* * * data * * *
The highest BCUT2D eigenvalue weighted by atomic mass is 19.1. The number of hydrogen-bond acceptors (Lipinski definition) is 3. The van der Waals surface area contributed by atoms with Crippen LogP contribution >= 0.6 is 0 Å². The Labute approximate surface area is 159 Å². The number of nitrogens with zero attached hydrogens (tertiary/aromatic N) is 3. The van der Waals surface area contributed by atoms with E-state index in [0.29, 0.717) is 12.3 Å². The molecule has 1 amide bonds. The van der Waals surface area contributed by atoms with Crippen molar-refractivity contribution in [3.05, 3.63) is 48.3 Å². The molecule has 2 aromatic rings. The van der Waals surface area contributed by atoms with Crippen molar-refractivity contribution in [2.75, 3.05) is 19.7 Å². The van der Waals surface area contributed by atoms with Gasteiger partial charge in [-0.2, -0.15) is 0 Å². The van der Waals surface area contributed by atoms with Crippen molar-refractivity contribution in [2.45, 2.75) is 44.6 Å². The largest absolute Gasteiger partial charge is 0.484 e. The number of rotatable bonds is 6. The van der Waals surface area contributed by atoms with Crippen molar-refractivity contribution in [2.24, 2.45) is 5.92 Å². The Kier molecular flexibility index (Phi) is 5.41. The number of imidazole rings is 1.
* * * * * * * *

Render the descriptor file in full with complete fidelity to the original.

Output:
The highest BCUT2D eigenvalue weighted by atomic mass is 19.1. The number of hydrogen-bond acceptors (Lipinski definition) is 3. The van der Waals surface area contributed by atoms with Crippen LogP contribution >= 0.6 is 0 Å². The Labute approximate surface area is 159 Å². The number of nitrogens with zero attached hydrogens (tertiary/aromatic N) is 3. The van der Waals surface area contributed by atoms with E-state index in [0.29, 0.717) is 12.3 Å². The molecule has 1 amide bonds. The van der Waals surface area contributed by atoms with Crippen molar-refractivity contribution in [3.05, 3.63) is 48.3 Å². The molecule has 2 aromatic rings. The van der Waals surface area contributed by atoms with Crippen molar-refractivity contribution in [2.75, 3.05) is 19.7 Å². The van der Waals surface area contributed by atoms with Gasteiger partial charge in [-0.2, -0.15) is 0 Å². The van der Waals surface area contributed by atoms with Crippen molar-refractivity contribution in [2.45, 2.75) is 44.6 Å². The largest absolute Gasteiger partial charge is 0.484 e. The number of rotatable bonds is 6. The van der Waals surface area contributed by atoms with Crippen molar-refractivity contribution in [2.24, 2.45) is 5.92 Å². The Kier molecular flexibility index (Phi) is 5.41. The number of imidazole rings is 1.